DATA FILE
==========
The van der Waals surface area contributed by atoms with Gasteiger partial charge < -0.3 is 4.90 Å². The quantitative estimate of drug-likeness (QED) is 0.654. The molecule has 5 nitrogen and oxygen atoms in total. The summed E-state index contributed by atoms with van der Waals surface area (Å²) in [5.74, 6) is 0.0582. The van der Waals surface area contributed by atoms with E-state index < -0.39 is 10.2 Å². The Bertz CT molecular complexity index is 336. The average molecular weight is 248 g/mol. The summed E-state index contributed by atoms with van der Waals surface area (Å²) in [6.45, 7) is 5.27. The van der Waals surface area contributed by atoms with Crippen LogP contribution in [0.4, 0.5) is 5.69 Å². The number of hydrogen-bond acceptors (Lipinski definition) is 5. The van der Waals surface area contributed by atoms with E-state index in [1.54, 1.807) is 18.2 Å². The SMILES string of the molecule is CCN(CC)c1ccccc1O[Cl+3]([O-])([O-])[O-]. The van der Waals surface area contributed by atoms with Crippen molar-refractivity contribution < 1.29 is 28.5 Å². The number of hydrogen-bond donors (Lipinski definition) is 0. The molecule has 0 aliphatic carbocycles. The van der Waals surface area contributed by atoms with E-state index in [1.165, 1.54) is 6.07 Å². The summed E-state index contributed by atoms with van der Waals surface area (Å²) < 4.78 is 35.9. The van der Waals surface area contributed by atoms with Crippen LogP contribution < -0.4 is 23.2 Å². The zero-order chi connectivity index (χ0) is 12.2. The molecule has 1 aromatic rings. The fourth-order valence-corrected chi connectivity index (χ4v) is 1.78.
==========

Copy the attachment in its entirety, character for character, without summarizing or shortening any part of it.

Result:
The van der Waals surface area contributed by atoms with Gasteiger partial charge < -0.3 is 4.90 Å². The quantitative estimate of drug-likeness (QED) is 0.654. The molecule has 5 nitrogen and oxygen atoms in total. The summed E-state index contributed by atoms with van der Waals surface area (Å²) in [5.74, 6) is 0.0582. The van der Waals surface area contributed by atoms with E-state index < -0.39 is 10.2 Å². The Bertz CT molecular complexity index is 336. The average molecular weight is 248 g/mol. The summed E-state index contributed by atoms with van der Waals surface area (Å²) in [6.45, 7) is 5.27. The van der Waals surface area contributed by atoms with Crippen LogP contribution in [0.4, 0.5) is 5.69 Å². The number of hydrogen-bond acceptors (Lipinski definition) is 5. The van der Waals surface area contributed by atoms with E-state index in [1.54, 1.807) is 18.2 Å². The SMILES string of the molecule is CCN(CC)c1ccccc1O[Cl+3]([O-])([O-])[O-]. The van der Waals surface area contributed by atoms with Crippen molar-refractivity contribution < 1.29 is 28.5 Å². The number of hydrogen-bond donors (Lipinski definition) is 0. The molecule has 0 aliphatic carbocycles. The van der Waals surface area contributed by atoms with E-state index in [1.165, 1.54) is 6.07 Å². The summed E-state index contributed by atoms with van der Waals surface area (Å²) < 4.78 is 35.9. The van der Waals surface area contributed by atoms with Crippen LogP contribution < -0.4 is 23.2 Å². The zero-order chi connectivity index (χ0) is 12.2. The molecule has 1 aromatic rings. The fourth-order valence-corrected chi connectivity index (χ4v) is 1.78.